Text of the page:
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PACIFIC OCEAN (Nov. 1, 2018) U.S. Navy divers prepare to attach the "front porch" to a test version of the Orion capsule as part of Underway Recovery Test-7 (URT-7) in the open water of the Pacific Ocean, Nov. 1, 2018. Orion will be towed into the amphibious transport dock ship USS John P. Murtha's (LPD 26) well deck. There are two large, orange mockup uprighting bags in this view, but when Orion actually splashes down there will be five. URT-7 is one in a series of tests that the Exploration Ground Systems Recovery Team, along with the U.S. Navy, are conducting to verify and validate procedures and hardware that will be used to recover the Orion spacecraft after it splashes down in the Pacific Ocean following deep space exploration missions. Orion will have emergency abort capability, sustain the crew during space travel and provide safe re-entry from deep space return velocities. (U.S. Navy photo courtesy NASA)
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PACIFIC OCEAN (Nov. 1, 2018) U.S. Navy divers attach the collar around a test version of the Orion capsule in the open water of the Pacific Ocean as part of Underway Recovery Test-7 (URT-7), Nov. 1, 2018. There are two large, orange mockup uprighting bags in this view, but when Orion actually splashes down there will be five. URT-7 is one in a series of tests that the Exploration Ground Systems Recovery Team, along with the U.S. Navy, are conducting to verify and validate procedures and hardware that will be used to recover the Orion spacecraft after it splashes down in the Pacific Ocean following deep space exploration missions. Orion will have emergency abort capability, sustain the crew during space travel and provide safe re-entry from deep space return velocities. (U.S. Navy photo courtesy NASA)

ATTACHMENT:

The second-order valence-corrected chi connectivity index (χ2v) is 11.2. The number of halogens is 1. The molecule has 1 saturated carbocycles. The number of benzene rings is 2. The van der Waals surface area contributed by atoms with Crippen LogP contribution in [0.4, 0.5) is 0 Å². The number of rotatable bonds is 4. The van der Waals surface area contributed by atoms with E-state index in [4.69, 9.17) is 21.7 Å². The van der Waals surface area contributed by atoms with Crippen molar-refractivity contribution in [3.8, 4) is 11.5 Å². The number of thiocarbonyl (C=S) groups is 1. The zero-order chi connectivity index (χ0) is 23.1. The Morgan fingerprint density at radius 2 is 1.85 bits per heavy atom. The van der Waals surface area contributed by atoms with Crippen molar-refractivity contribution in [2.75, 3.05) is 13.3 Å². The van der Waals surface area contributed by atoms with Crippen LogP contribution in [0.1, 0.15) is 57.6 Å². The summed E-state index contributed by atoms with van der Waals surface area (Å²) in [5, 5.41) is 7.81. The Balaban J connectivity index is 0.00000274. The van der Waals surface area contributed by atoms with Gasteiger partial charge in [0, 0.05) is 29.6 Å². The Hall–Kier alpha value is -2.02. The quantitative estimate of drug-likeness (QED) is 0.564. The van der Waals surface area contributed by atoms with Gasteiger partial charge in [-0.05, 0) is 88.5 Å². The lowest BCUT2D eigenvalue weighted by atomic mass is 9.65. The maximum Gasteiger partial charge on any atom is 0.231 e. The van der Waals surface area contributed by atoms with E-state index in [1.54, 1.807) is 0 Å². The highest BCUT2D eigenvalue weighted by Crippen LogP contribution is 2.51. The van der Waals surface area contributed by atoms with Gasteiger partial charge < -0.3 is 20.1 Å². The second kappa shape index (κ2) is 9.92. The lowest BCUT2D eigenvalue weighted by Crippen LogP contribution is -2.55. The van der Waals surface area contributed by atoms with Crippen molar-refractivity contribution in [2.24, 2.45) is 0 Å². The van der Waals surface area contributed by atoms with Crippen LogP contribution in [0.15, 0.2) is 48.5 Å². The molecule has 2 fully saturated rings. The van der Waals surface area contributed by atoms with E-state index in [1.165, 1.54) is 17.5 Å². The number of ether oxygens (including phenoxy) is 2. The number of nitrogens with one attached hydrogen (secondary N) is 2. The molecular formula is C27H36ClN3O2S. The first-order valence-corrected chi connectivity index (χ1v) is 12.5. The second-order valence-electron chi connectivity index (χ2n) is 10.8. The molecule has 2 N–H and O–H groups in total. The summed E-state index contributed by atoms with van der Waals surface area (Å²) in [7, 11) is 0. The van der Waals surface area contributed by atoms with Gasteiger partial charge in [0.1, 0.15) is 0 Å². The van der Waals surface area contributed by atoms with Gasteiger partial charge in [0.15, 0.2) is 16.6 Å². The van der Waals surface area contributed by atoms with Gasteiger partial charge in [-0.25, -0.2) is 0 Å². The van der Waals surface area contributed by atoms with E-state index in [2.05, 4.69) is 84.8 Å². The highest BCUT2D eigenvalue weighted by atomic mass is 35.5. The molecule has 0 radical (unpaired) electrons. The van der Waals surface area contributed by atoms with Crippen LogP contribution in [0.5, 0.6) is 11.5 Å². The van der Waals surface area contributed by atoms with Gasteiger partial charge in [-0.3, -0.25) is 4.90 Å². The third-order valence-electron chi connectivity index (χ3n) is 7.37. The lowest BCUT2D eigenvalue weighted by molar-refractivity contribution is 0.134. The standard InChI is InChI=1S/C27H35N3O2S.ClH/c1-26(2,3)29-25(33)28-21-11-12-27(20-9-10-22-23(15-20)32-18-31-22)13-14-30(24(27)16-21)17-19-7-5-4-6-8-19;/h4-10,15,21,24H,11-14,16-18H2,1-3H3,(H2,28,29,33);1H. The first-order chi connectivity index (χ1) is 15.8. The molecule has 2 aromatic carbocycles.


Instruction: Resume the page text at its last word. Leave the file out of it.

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PACIFIC OCEAN (Nov. 1, 2018) The test version of the Orion capsule is about to be released into the open water as part of Underway Recovery Test-7 (URT-7) aboard the amphibious transport dock ship USS John P. Murtha (LPD 26), Nov. 1, 2018. During recovery operations, future astronauts aboard Orion will have the choice to stay in the capsule while it is pulled into the well deck of a U.S. Navy ship or be pulled out immediately and put on the "front porch" until taken by small boat back to the ship. URT-7 is one in a series of tests to verify and validate procedures and hardware that will be used to recover the Orion spacecraft after it splashes down in the Pacific Ocean following deep space exploration missions. Orion will have emergency abort capability, sustain the crew during space travel and provide safe re-entry from deep space return velocities. (U.S. Navy photo courtesy NASA)